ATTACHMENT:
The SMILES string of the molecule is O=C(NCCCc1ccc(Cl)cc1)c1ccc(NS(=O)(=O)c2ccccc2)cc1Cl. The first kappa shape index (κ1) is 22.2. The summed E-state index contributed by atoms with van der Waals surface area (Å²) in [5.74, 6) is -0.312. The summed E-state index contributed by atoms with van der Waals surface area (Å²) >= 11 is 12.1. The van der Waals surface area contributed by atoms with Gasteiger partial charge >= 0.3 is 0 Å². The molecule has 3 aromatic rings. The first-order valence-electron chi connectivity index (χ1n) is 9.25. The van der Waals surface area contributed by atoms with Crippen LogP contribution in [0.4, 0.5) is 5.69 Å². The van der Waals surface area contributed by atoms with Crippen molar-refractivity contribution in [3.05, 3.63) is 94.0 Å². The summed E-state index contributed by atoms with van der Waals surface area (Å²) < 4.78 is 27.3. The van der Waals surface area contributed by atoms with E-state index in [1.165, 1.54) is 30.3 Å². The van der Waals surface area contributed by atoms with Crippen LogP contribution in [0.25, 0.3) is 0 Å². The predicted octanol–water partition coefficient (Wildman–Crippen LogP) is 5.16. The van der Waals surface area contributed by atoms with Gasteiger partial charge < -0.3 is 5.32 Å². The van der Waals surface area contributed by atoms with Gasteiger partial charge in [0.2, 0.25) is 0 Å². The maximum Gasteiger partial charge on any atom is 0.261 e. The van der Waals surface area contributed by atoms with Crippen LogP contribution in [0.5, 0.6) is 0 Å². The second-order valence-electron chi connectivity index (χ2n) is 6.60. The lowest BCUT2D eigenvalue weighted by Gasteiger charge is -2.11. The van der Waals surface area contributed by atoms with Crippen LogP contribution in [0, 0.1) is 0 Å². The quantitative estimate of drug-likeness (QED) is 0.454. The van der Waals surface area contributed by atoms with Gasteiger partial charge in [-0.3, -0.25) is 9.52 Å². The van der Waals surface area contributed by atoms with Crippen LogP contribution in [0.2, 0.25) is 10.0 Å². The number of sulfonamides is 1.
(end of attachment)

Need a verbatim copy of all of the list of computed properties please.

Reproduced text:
The SMILES string of the molecule is O=C(NCCCc1ccc(Cl)cc1)c1ccc(NS(=O)(=O)c2ccccc2)cc1Cl. The first kappa shape index (κ1) is 22.2. The summed E-state index contributed by atoms with van der Waals surface area (Å²) in [5.74, 6) is -0.312. The summed E-state index contributed by atoms with van der Waals surface area (Å²) >= 11 is 12.1. The van der Waals surface area contributed by atoms with Gasteiger partial charge >= 0.3 is 0 Å². The molecule has 3 aromatic rings. The first-order valence-electron chi connectivity index (χ1n) is 9.25. The van der Waals surface area contributed by atoms with Crippen LogP contribution in [0.4, 0.5) is 5.69 Å². The van der Waals surface area contributed by atoms with Crippen molar-refractivity contribution in [3.05, 3.63) is 94.0 Å². The summed E-state index contributed by atoms with van der Waals surface area (Å²) < 4.78 is 27.3. The van der Waals surface area contributed by atoms with E-state index in [1.165, 1.54) is 30.3 Å². The van der Waals surface area contributed by atoms with Crippen LogP contribution in [0.25, 0.3) is 0 Å². The predicted octanol–water partition coefficient (Wildman–Crippen LogP) is 5.16. The van der Waals surface area contributed by atoms with Gasteiger partial charge < -0.3 is 5.32 Å². The van der Waals surface area contributed by atoms with Gasteiger partial charge in [0.2, 0.25) is 0 Å². The maximum Gasteiger partial charge on any atom is 0.261 e. The van der Waals surface area contributed by atoms with Crippen LogP contribution in [0.5, 0.6) is 0 Å². The second-order valence-electron chi connectivity index (χ2n) is 6.60. The lowest BCUT2D eigenvalue weighted by Gasteiger charge is -2.11. The van der Waals surface area contributed by atoms with Crippen LogP contribution in [0, 0.1) is 0 Å². The quantitative estimate of drug-likeness (QED) is 0.454. The van der Waals surface area contributed by atoms with Gasteiger partial charge in [-0.3, -0.25) is 9.52 Å². The van der Waals surface area contributed by atoms with Crippen LogP contribution in [0.2, 0.25) is 10.0 Å². The number of sulfonamides is 1.